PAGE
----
Tayler: Culture is measured in
beard length.
Tayler makes no distinction here between civilization and culture, but he is credited with the anthropological use of culture, or culture (2.0). In anthropological cultures (note the plural), all people are equally cultured because everyone is a product of their social environment. In Anthropology, culture (2.0) is “the system of shared beliefs, values, customs, behaviors, and artifacts that the members of society use to cope with their world and with one another, and that are transmitted from generation to generation through learning.” Appiah contrasted Tayler’s culture (2.0) with Matthew Arnold’s culture (1.0, more or less cultura animi).

George Stocking, however, argued that despite the famous definition cited above, Tayler used culture primarily in the sense of civilization (1.0). What Tayler did was take civilization (1.0), expand the elements covered, and connect it to an evolutionary model: for Tayler, culture was singular and hierarchical. Tayler describes how over time different groups move up the scale of culture (towards, presumably, Tayler himself). For culture (2.0), Stocking points to the work of Franz Boas.

Boas: Dude, I was on the cover of
Time before it was cool.
Boas did not begin with a fully formed anthropological sense of culture. The following passage comes from his address to the anthropology section at the American Association for the Advancement of Science (Brooklyn, 1894)
Was the culture attained by the ancient civilized people of such character as to allow us to claim for them genius superior to that of any other race? First of all, we must bear in mind that none of these civilizations was the product of the genius of single people. Ideas and inventions were carried from one to the other; and, although intercommunication was slow, each people which participated in the ancient civilization added to the culture of the others.
Although civilizations appear in the plural, culture remains singular. The language here reflects multiple uses of the words civilization and culture, as well as Kultur (‘genius of a single people’), while also linking the concept of race. In the development of anthropological culture, the ideas of civilizations, German Kultur and race come together. It is from Boas that culture (2.0) develops. The plural “cultures,” according to Stocking, finally appears in his students’ works. Since the mid 20th century, then, the concept of culture (2.0) explodes, being the motivating concept of anthropology, cultural studies, and Kulturgeschichte, and centrally informing many other disciplines, among them history, archeology, and classics.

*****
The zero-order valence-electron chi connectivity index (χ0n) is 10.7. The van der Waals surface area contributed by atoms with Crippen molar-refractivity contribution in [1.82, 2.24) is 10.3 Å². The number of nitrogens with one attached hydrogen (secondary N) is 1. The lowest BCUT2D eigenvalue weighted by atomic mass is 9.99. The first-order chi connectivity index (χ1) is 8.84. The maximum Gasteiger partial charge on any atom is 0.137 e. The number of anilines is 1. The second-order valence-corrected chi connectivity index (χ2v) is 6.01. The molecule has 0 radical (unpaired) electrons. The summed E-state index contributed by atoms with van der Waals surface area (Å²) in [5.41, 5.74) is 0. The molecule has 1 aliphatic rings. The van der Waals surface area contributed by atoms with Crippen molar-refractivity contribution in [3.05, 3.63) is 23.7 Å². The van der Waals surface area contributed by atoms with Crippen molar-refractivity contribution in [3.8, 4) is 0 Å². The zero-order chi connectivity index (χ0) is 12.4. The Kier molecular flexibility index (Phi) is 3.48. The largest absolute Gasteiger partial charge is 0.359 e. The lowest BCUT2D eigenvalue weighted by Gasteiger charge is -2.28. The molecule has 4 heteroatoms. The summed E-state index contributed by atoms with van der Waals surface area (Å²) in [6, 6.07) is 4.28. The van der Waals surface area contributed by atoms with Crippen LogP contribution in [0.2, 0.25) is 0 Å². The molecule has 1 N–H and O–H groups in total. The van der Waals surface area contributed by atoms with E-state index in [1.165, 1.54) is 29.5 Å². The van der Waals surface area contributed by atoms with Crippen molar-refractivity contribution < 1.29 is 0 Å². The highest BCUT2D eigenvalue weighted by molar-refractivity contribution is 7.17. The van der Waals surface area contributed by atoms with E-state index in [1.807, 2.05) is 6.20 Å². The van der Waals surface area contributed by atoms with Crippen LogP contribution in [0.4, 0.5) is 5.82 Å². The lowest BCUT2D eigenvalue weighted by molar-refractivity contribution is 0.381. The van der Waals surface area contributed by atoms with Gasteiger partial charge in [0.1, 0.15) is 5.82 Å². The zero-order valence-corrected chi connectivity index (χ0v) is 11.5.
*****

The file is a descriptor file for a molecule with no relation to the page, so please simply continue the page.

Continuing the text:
The words continue to be used in a variety of ways, reflecting this history, but not always reconcilable. Pierre Bourdieu talks about the role of “cultural” capital and Palm Springs has an Institute for Cultural Advancement. Civilization is a video game, a PBS series, and Boston University has an Institute for the Study of the Origins of Civilization (note the singular). Culture can be appropriated or shared. “Culture” and “civilization” can be ways of talking about race, without using the word, as Steve King does.

Culture is also a way of talking about race, but from the perspective of inclusion, in this graphic from the blog of the Winters Group, a consulting group for diversity and inclusion, titled: "What is Diversity? — Part 6: It’s All About Culture".

The culture umbrella covers a lot, e.g. age = culture. Ok, that’s fine for Millennials, but not for Gen-X, whose culture is defined by its absence.

The umbrella reveals the close connection, which we’ve brushed up against a few times already, between culture, civilization, and identity. That is where I will go next, but this is enough for now.

Sources and Further Reading
  • Appiah, Kwame A. 2018 The Lies That Bind: Rethinking Identity.
  • Benveniste, Émile, “Civilization: A Contribution to the History of the Word,” in Problems in General Linguistics.
  • Blouin, Katherine. ‘Civilization: What’s up with that?’ Everyday Orientalism.
  • Bonnett, Alastair. 2004. The Idea of the West. Palgrave Macmillian.
  • Bowden, Brett, 2009. The empire of civilization: the evolution of an imperial idea Chicago.
  • -- -- -- (ed), 2009. Civilization (Critical Concepts in Political Science) 4 vol. 
  • Braudel, Fernand. 1987 (1963) History of Civilizations (Grammaire des Civilisations) tr. by Richard Mayne. Penguin.
  • Elias, Norbert. 1994 (1939) “Sociogenesis of the Antithesis Between Kultur and Zivilisation in German Usage” from The Civilizing Process (Über den Prozeß der Zivilisation). Tr. Edmund Jephcott. p.5ff.
  • Mantena, Karuna, 2010. Alibis of Empire. Princeton.
  • Pitts, Jennifer. 2018. Boundaries of the International: Law and Empire. Harvard.
  • Stocking, G. (1982), Race, Culture and Evolution: Essays in the History of Anthropology.
  • Toynbee, Arnold. 1948. Civilization on Trial. New York.
  • Williams, R. 1976. “Culture” in Keywords